“Heh, bet it ain’t the same. That Mornington man came by an gave ya one a them popguns, didn’t he? Tried usin’ it on yerself yet? I heard they only work once the mind’s all gone.”
“I wouldn’t call yours exactly all there,” Bookworm replied, trying to sound brave.
The unseen zombie snickered. “It’s as there as it ever were.”
“Not a good sign,” Bookworm breathed to herself.
“Why don’tcha come out an’ give the toy a try, eh? Hehe, I’ll even stand still.”
“No thanks–I’m quite comfortable in here.”
She heard more clawing at the bricks. “How ’bout I come in an meetcha then? Hehehe, we can get all cozy an’ have a meal together.”
Bookworm began backing toward the door. “Definitely not a good sign,” she breathed, even more softly.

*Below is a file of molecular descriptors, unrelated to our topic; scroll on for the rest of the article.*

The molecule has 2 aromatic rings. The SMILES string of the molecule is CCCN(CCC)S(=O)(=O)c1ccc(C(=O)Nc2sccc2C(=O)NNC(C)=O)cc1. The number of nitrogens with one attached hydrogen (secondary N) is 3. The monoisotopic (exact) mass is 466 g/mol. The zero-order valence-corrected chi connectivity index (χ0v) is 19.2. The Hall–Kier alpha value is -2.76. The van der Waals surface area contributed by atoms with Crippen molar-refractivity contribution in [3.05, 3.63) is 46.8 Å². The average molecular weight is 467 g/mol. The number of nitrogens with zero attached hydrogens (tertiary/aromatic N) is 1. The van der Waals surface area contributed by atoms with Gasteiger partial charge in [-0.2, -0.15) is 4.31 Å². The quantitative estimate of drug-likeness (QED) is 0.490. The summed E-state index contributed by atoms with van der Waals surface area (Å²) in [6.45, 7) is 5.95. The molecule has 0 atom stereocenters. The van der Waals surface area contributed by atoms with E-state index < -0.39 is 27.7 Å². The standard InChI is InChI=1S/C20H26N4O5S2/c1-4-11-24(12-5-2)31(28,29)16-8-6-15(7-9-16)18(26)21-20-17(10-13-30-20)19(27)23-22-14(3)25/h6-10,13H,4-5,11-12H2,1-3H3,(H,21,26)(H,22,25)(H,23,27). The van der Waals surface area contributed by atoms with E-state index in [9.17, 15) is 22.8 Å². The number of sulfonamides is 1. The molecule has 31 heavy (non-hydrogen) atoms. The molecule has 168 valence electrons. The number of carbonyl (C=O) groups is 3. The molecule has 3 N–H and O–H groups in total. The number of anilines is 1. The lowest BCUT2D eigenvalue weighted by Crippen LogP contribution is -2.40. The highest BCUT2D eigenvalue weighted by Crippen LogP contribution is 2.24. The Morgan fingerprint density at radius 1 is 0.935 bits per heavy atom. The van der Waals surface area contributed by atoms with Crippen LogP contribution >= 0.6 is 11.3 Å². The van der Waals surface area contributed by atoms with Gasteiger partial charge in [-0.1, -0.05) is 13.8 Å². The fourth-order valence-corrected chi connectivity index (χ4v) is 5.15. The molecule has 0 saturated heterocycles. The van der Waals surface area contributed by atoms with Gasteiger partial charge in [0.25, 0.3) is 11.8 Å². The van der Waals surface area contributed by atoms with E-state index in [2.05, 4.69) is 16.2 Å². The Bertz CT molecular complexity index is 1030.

“You ain’t even seen me… Hehe.”
Bookworm called, “I can hear you–that’s quite enough for me!”
“Fer all you know, I could be jus normal an messin’ witcha.”
Bookworm frowned. *Could* anyone be that cruel? “If that’s true…it’s even more reason not to meet you face-to-face.” She listened intently, and heard something crawling on the roof.
“Haha! You got brains.. I like that. And not in the usual zombie way. Hah, some around here.. such jokes..!”
“So why am I not laughing?” Bookworm muttered. She bit her lip, wondering what to do. Then stopped biting her lip, as she felt skin give way. A growling came and went at the door. Then, a few minutes later, the scrabbling and picking began at the wall that bordered the cell.
“Hehehe, new mortar and brick… How long does that take to set properly again?”